Wednesday, March 14, 2012

Cheeto's Pack of Chicks!

Back in January, I'd set up Cheeto, my big "orange" rooster, with a select group of my very favorite hens.  These hens all carried color, but more than that, despite being small they had nicely shaped bodies without any of that "gamey" look that the original Aloha stock tends to favor.

These hens were kept exclusively with Cheeto for one month and never once mixed with any other roosters.  The idea was to see if Cheeto actually carried the genes for color.  Odds are actually against it - as Cheeto is 75% "big chicken" and only 25% Aloha.  Which basically meant a one in four chance that Cheeto carried the recessive genes for spotting.

Well, good news!  Today all 13 chicks hatched are all alive and well.  And four of them are really colorful!

They are almost six weeks old at this point.  
And here are photos of three of those babies that appear to be roosters:
Chick #1 (above and below)

Chick #2 (above and below)

Chick #3 (above and below)

Color?  Oh yeah, we got color!

There seems to be one hen chick with color, shown below:

The rest of Cheeto's chicks are mostly solid buff, but a few show tiny bits of white here and there.  Those teeny white specs very well may fade out as the chickens mature, but even if they fade, it clearly "marks" those chicks as carriers of the mottling gene.

Which leads me to the final comment of this post . . .

There were several half Buff Rock chicks that I hatched out last year.  Why did I pick Cheeto?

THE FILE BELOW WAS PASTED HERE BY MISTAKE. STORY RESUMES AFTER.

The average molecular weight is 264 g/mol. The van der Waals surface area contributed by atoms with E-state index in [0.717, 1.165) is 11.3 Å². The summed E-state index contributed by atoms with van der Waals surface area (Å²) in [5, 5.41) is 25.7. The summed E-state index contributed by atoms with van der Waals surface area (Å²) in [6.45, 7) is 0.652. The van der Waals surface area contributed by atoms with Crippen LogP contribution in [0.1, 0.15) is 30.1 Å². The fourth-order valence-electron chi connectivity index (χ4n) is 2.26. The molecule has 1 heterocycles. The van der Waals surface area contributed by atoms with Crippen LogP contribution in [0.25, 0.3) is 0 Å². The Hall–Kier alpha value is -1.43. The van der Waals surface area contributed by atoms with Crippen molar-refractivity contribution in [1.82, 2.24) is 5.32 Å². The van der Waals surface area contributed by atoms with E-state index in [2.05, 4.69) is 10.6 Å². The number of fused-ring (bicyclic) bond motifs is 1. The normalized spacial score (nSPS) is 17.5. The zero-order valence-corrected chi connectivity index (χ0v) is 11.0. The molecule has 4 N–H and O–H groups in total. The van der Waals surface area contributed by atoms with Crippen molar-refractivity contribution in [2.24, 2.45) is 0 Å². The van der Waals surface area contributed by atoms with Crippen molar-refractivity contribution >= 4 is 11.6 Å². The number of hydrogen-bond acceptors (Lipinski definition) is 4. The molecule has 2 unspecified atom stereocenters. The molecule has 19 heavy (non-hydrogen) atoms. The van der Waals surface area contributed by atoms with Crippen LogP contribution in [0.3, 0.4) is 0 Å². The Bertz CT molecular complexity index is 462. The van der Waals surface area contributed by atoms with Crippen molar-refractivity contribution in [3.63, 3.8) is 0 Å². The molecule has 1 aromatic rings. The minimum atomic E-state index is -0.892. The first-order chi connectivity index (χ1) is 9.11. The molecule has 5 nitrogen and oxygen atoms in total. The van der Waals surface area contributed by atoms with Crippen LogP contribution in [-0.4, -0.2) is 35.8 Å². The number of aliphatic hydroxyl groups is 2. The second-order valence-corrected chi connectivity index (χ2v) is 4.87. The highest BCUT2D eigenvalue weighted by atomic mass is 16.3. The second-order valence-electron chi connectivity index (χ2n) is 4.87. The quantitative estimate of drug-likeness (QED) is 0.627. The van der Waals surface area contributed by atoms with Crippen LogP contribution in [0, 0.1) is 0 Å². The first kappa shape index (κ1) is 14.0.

One day, I was feeding the chicks, who were about three months old at the time.  Cheeto moved his wing a little bit, and there on the very teeny tiny tip of ONE single feather was a trace of white.  I have never really found this feather again, by the way!  The amount of white was THAT small.  Just a trace!

I pounced on Cheeto, and immediately carried him to the house, and tagged his leg with a blue zip tie.  He carried that tag until adulthood, as he was identical in every other way to the several buff chicks I'd hatched from this cross.

A few years ago, I had a hen out of mottled dad, who was solid except for one white wing feather.  When I crossed her back to a mottled rooster, she gave me some of the most colorful chicks I'd ever seen!  So keep an eye out for "solid" chickens if you are breeding for Mottled color.

Check them carefully for clues that they carry the gene.  Here's an example of a hen that looks solid but is a mottled carrier.  See the white tip on the tail feathers?  It's the only white she has, but I'm sure her chicks will be quite colorful if she's bred to the right rooster!  Click on the photo below to make it larger, and look carefully at the very end of those tail feathers.

(There is just a teeny tip of white on a couple tail feathers on this girl.)

Color genetics are so much fun!